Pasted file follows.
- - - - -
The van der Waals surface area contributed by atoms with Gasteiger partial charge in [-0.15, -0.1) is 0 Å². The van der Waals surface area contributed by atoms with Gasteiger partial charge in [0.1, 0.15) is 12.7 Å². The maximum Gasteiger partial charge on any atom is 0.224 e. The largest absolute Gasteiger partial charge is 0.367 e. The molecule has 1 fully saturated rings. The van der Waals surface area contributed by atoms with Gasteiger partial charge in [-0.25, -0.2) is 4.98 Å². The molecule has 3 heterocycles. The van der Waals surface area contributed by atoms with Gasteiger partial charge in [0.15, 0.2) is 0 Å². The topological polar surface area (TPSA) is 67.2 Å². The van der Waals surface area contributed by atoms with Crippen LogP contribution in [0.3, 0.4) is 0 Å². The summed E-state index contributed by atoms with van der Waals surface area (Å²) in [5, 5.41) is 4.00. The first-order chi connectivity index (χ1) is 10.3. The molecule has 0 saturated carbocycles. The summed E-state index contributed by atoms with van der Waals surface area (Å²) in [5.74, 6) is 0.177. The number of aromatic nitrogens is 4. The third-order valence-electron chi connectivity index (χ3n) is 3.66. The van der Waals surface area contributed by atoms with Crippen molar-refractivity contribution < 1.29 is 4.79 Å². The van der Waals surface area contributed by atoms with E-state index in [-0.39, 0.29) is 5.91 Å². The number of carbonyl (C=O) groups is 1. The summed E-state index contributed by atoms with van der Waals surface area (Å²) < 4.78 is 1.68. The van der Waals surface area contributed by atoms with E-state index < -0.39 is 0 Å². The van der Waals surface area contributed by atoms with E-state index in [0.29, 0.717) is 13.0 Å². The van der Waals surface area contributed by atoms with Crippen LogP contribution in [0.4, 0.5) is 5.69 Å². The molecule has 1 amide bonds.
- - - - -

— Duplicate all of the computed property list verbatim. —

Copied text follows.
The van der Waals surface area contributed by atoms with Gasteiger partial charge in [-0.15, -0.1) is 0 Å². The van der Waals surface area contributed by atoms with Gasteiger partial charge in [0.1, 0.15) is 12.7 Å². The maximum Gasteiger partial charge on any atom is 0.224 e. The largest absolute Gasteiger partial charge is 0.367 e. The molecule has 1 fully saturated rings. The van der Waals surface area contributed by atoms with Gasteiger partial charge in [-0.25, -0.2) is 4.98 Å². The molecule has 3 heterocycles. The van der Waals surface area contributed by atoms with Gasteiger partial charge in [0.15, 0.2) is 0 Å². The topological polar surface area (TPSA) is 67.2 Å². The van der Waals surface area contributed by atoms with Crippen LogP contribution in [0.3, 0.4) is 0 Å². The summed E-state index contributed by atoms with van der Waals surface area (Å²) in [5, 5.41) is 4.00. The first-order chi connectivity index (χ1) is 10.3. The molecule has 0 saturated carbocycles. The summed E-state index contributed by atoms with van der Waals surface area (Å²) in [5.74, 6) is 0.177. The number of aromatic nitrogens is 4. The third-order valence-electron chi connectivity index (χ3n) is 3.66. The van der Waals surface area contributed by atoms with Crippen molar-refractivity contribution < 1.29 is 4.79 Å². The van der Waals surface area contributed by atoms with E-state index in [-0.39, 0.29) is 5.91 Å². The number of carbonyl (C=O) groups is 1. The summed E-state index contributed by atoms with van der Waals surface area (Å²) < 4.78 is 1.68. The van der Waals surface area contributed by atoms with E-state index < -0.39 is 0 Å². The van der Waals surface area contributed by atoms with E-state index in [0.29, 0.717) is 13.0 Å². The van der Waals surface area contributed by atoms with Crippen LogP contribution in [0.4, 0.5) is 5.69 Å². The molecule has 1 amide bonds.